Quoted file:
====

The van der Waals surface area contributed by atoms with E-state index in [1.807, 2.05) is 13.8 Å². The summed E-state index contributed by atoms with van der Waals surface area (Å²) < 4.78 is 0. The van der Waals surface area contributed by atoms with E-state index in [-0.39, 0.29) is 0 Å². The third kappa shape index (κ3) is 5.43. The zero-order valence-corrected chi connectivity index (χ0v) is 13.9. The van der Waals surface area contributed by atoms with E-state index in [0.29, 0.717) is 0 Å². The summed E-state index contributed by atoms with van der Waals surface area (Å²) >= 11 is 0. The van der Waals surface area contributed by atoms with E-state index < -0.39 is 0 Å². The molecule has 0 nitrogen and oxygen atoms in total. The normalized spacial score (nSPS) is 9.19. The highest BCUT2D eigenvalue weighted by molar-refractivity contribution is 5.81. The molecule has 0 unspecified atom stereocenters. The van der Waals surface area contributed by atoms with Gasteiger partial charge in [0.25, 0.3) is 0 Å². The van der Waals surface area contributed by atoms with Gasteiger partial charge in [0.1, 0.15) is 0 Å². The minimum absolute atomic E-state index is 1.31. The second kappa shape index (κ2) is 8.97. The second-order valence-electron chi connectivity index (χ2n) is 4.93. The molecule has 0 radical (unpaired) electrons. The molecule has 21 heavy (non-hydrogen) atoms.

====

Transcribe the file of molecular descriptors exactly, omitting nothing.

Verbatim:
The van der Waals surface area contributed by atoms with E-state index in [1.807, 2.05) is 13.8 Å². The summed E-state index contributed by atoms with van der Waals surface area (Å²) < 4.78 is 0. The van der Waals surface area contributed by atoms with E-state index in [-0.39, 0.29) is 0 Å². The third kappa shape index (κ3) is 5.43. The zero-order valence-corrected chi connectivity index (χ0v) is 13.9. The van der Waals surface area contributed by atoms with E-state index in [0.29, 0.717) is 0 Å². The summed E-state index contributed by atoms with van der Waals surface area (Å²) >= 11 is 0. The van der Waals surface area contributed by atoms with E-state index < -0.39 is 0 Å². The molecule has 0 nitrogen and oxygen atoms in total. The normalized spacial score (nSPS) is 9.19. The highest BCUT2D eigenvalue weighted by molar-refractivity contribution is 5.81. The molecule has 0 unspecified atom stereocenters. The van der Waals surface area contributed by atoms with Gasteiger partial charge in [0.25, 0.3) is 0 Å². The van der Waals surface area contributed by atoms with Gasteiger partial charge in [0.1, 0.15) is 0 Å². The minimum absolute atomic E-state index is 1.31. The second kappa shape index (κ2) is 8.97. The second-order valence-electron chi connectivity index (χ2n) is 4.93. The molecule has 0 radical (unpaired) electrons. The molecule has 21 heavy (non-hydrogen) atoms.